ME: Yes, you did. Could I have nine or ten of those aspirins?

PJ: Certainly! But I hope I haven’t said anything to disturb you…?

ME: No! It’s entirely the opposite. I’m suffering from enthusiasm overload. A fellow can handle only so much good news!

PJ: But surely you still have SOME concerns I can address? My purpose in coming here, you know, has been to bring comfort and pleasure to the online Tolkien community.

ME: Well, I think you’re achieving that. But, let’s see…well, people are still a bit concerned about Liv.

PJ: Oh! Do they think she’s a vacuous Valley Girl who speaks in monosyllables and belongs in Middle-earth like JRR belongs at an Aerosmith concert?

ME: Well, yes. The popular impression is that serious thespians are not, as a rule, people who photocopy their butts.

PJ: Well, that’s not true at all! Ms. Blanchett did the same. See?

(hands over a photocopy)

ME: Oh! Oh! Can I keep this?

PJ: Sure, I have hundreds of copies.

ME: Wait…is that a Tolkien tattoo on her left cheek? What’s this thing you have with tattoos?

PJ: Ah, you noticed! Yes, each of the actors was required to have Tolkien’s face tattooed on his or her butt, as a gesture of love and devotion. Robert DeNiro refused, and so did Bruce Willis. Lots of others, too. So I knew they weren’t true-blue fans, and I refused to hire them. What jerks! Can you imagine people being so unreasonable?

ME: I can’t imagine anything I’ve heard yet!

PJ: Here’s an odd fact: Madonna already HAD a Tolkien tattoo! But of course I wouldn’t hire a trashy creature like Madonna, even if she IS a Tolkien fan. I agreed to wash her car, but that was it.

ME: Liv and Madonna. What’s the difference, trash-wise?

PJ: Night and day! Sadly, Ms. Tyler has had to cultivate a foul mouthed, bimbo persona in order to appeal to the youth market. But now she’s a star, and a grownup. And now she has shed that image and intends to embark upon a career in legitimate theater. True, the stage doesn’t pay as well as film. But she is a true artist who cares only for her craft. McKellen has recommended her to the Royal Shakespeare Company.

ME: Wait…is that WILLIAM Shakespeare?

PJ: Of course. Her Lady Macbeth has been called the definitive interpretation of the role. The only bad news is that she’ll only be onscreen for fifteen minutes. But of course that’s how Tolkien would have wanted it. Tolkien didn’t think a woman had to wave a sword to prove her mettle, and neither do I. Political correctness be damned! Damned, I say!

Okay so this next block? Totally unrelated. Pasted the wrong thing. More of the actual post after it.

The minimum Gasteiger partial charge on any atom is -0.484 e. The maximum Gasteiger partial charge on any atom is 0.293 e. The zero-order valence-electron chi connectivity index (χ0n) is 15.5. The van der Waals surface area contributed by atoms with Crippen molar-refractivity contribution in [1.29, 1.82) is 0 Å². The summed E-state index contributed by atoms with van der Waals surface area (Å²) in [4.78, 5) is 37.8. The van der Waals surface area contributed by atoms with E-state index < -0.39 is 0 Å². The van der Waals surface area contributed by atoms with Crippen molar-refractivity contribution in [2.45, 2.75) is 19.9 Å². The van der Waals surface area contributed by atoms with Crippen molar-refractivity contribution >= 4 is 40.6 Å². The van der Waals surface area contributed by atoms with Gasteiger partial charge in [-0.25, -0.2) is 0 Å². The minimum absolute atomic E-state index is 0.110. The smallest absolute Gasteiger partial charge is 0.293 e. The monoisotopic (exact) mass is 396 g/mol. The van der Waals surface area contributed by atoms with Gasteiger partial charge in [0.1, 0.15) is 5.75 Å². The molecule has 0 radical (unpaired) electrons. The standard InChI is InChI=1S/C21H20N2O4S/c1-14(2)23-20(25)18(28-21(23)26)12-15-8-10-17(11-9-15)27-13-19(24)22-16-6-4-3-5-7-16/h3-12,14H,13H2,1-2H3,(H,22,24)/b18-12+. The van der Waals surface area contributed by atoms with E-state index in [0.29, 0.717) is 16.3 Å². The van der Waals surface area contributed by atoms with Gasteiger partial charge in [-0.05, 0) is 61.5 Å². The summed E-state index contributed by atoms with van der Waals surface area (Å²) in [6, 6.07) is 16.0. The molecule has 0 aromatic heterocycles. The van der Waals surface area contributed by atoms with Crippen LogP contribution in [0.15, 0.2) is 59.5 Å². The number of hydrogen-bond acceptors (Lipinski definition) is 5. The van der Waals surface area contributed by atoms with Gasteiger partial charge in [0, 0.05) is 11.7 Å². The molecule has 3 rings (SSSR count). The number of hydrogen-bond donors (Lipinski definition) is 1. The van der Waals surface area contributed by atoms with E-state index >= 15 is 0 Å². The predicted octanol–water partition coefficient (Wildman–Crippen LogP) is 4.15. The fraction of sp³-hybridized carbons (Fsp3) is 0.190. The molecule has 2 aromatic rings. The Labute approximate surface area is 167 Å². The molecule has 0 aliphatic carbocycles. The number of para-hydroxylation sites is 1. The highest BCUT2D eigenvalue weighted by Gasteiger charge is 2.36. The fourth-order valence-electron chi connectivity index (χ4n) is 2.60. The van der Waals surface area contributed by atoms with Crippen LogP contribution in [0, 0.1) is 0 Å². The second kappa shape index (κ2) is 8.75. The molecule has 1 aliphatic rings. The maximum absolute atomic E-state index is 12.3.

ME: Fifteen minutes. Only fifteen minutes? I’m hyperventilating now.

PJ: Ah, but there are no small parts! Fifteen minutes is all she’ll need. Trust me, Liv’s next boyfriend will be named…Oscar!

ME: Okay, I think it’s time for fruitcake. Tell me about Tom Bombadil. I assume he’s in the DVD release?

PJ: Yes, five of him.

ME: Five?

PJ: Well, he’s a difficult character, filled with nuance and contradiction. So we’ve cast five actors in the role, and viewers will be able to select whichever actor they prefer. Or they can skip past Bombadil entirely. Same thing with Sauron. You want a Red Eye? We’ve got him. You want a shapeless shadow? We’ve got him. Or you can select No Sauron At All, which is my personal preference. Less is more, I think.

ME: Well, this is very accommodating, to say the least!

PJ: It’s the only way of approaching CFS.

ME: CFS?

PJ: ‘Complete Fan Satisfaction.’ That’s our goal. But of course people do see things differently, and the only way of pleasing them all is to give them a variety of choices in certain controversial areas. Balrog wings, for example.

ME: So the Balrog has wings AND no wings?

PJ: Of course. We aim to please. Look, where is your car? Could I just look at it? I wouldn’t have to wash it right away.

ME: Later. Gee, my head is spinning.

PJ: Too much rum in the fruitcake?

ME: No, it’s just that you’ve wiped away virtually EVERY concern that’s been expressed on the boards. Is there anything we OUGHT to be worried about? Is there anything that may NOT be satisfactory?

PJ: Hm….no. Oh, wait! Yes. Yes, there’s one button too many on Pippin’s coat. But we’ll fix it in post production, or die in the attempt.

ME: In light of everything else, I think I can speak for everyone in saying that you should NOT die for the sake of Pippin’s buttons. We will forgive you. Even Kelannar will forgive you.

PJ: That’s very kind. But as much as I wish to please the fans, I have a higher calling. That calling is to please the good professor. I believe that he is watching us from Heaven. And I will NOT disappoint him! No, not even in the matter of Pippin’s buttons, or the color of Beren’s hair.

ME: Beren’s hair? Beren isn’t in this story!

PJ: Oops! Forget I mentioned Beren.

ME: How can I forget a thing like that? Either you’ve made a significant change, after all, or…or you’re planning to film The Silmarillion! Is that what you’re planning to do? Tell me!